Lola Bistro | Food | Pittsburgh | Pittsburgh City Paper

Lola Bistro

A welcoming bistro that offers "contemporary comfort cuisine"

Artisan cheese and house charcuterie
Artisan cheese and house charcuterie

It's the holy grail of dining: the neighborhood bistro with an atmosphere you'd like to experience every night, and food good enough to do the same. 

Lola Bistro, in a sweet little space at the corner of Western Avenue and Galveston Street, isn't in our neighborhood. But we felt at home the moment we entered, thanks to cozy lighting, an appealing display of original paintings on the walls and a jazz soundtrack that was not too hot and not too cool. Adding to the homey feel was a kitchen that was open, not through a well-lit aperture or showy chef's table, but via the simple expedient of wide-open doors. This casual connectivity of dining room and kitchen afforded an intimate view of chef Michael Barnhouse in his element, carefully assembling dishes just so.

And what went on in that kitchen was most enticing. The menu calls it "contemporary comfort cuisine," and we found that a pretty apt description of a selection that hews to the familiar — meat and fish, pot pie, pasta Bolognese — while applying up-to-the-minute sensibilities to the details: house-cured meats, infused oils, coconut milk in the Moroccan vegetable stew. 

Jason always welcomes the promise of pelmeni, the Russian dumpling somewhere between a pierogi and gyoza, but he's never had a really good one — until now. Barnhouse's wife (who also serves as front-of-house manager and pastry chef) is herself Siberian, and her pelmeni were superb. They offered a thick, tender dough wrapped around a moist, richly flavored filling of ground beef and lamb. A drizzle of dill sour cream and white-wine vinegar enlivened the hearty plate and anointed a rapidly disappearing appetizer.

Apple-cider-braised rabbit on bruschetta resembled pulled pork on a thick slab of toast that got a touch soggy in the middle. Prune mustard sounded grandmotherly but tasted just grand, the hint of sweetness in the zesty Dijon a good match for the rich, dark meat.

Lime Caesar salad was the perfect combination of creamy, crispy and bright, while a lomo and mushroom salad dressed up tender greens with an unusual and successful trio of star ingredients. Lomo, cured pork loin that's prepared a bit like gravlax, contributed a salty-savory flavor and a silken yet chewy texture. The texture was a near-match for that of sautéed and marinated oyster mushrooms. Though the salad's earthy flavor profile was distinctive, both the mushrooms and the lomo provided it with deep umami character. Hazelnut oil and crushed hazelnuts rounded out the flavor, and the crunch of the nuts contrasted well with the succulence of the mushrooms and pork.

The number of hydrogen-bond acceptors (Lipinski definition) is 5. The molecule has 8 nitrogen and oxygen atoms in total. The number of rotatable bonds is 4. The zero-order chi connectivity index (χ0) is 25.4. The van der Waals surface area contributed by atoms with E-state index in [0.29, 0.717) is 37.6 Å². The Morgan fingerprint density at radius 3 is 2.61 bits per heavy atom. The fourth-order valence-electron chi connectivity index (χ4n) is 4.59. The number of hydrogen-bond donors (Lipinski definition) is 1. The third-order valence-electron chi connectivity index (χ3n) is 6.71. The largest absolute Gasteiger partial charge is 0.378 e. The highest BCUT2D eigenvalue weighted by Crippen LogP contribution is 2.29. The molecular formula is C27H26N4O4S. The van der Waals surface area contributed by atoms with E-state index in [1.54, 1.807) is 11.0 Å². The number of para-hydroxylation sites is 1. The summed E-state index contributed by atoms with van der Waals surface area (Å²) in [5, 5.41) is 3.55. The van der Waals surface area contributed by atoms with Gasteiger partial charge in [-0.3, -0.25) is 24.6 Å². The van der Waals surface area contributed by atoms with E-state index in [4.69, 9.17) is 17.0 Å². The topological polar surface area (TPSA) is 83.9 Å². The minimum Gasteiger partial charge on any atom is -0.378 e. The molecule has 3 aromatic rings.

Angelique vacillated between the Moroccan vegetable stew, with garbanzos in a tomato-hazelnut base served over Israeli couscous, and the decidedly un-vegetarian lamb Bolognese, made with orange-infused Castelvetrano olive oil and served over house-made fettucini. Ms. Barnhouse's testimony that the Bolognese is a dish that brings people back helped seal the deal. However, the densely meaty sauce struck Angelique as somewhat under-seasoned. And although it was presented very attractively in a ring around a nest of noodles in the center, the proportion of pasta to sauce ended up being unbalanced; when all the noodles had been eaten, plenty of unaccompanied Bolognese remained.

Jason ordered the daily local meat special, a rib-eye steak, and found it on the chewy side, perhaps from being cooked rare. But the flavor was good, and chili compound butter made for a well-suited topping. Celeriac chips weren't crisp enough, but the same root in creamy, mashed form was light and delicious. Best of all, its considerable sweetness was a perfect foil to slightly bitter rapini, while the aforementioned chili added another flavor dimension. This illustrates what might be the kitchen's singular strength: building up the interplay of disparate elements into a sort of dynamic balance that belied the idea of bland comfort food, all without distracting from the simple pleasure of the meal.

Lola's appetizers were exquisite, its entrees appealing, its atmosphere alluring and its service impeccable. When all was consumed and done, though we were full and the hour grew late, we wished to stay... to linger in the warmth and satisfaction of Lola.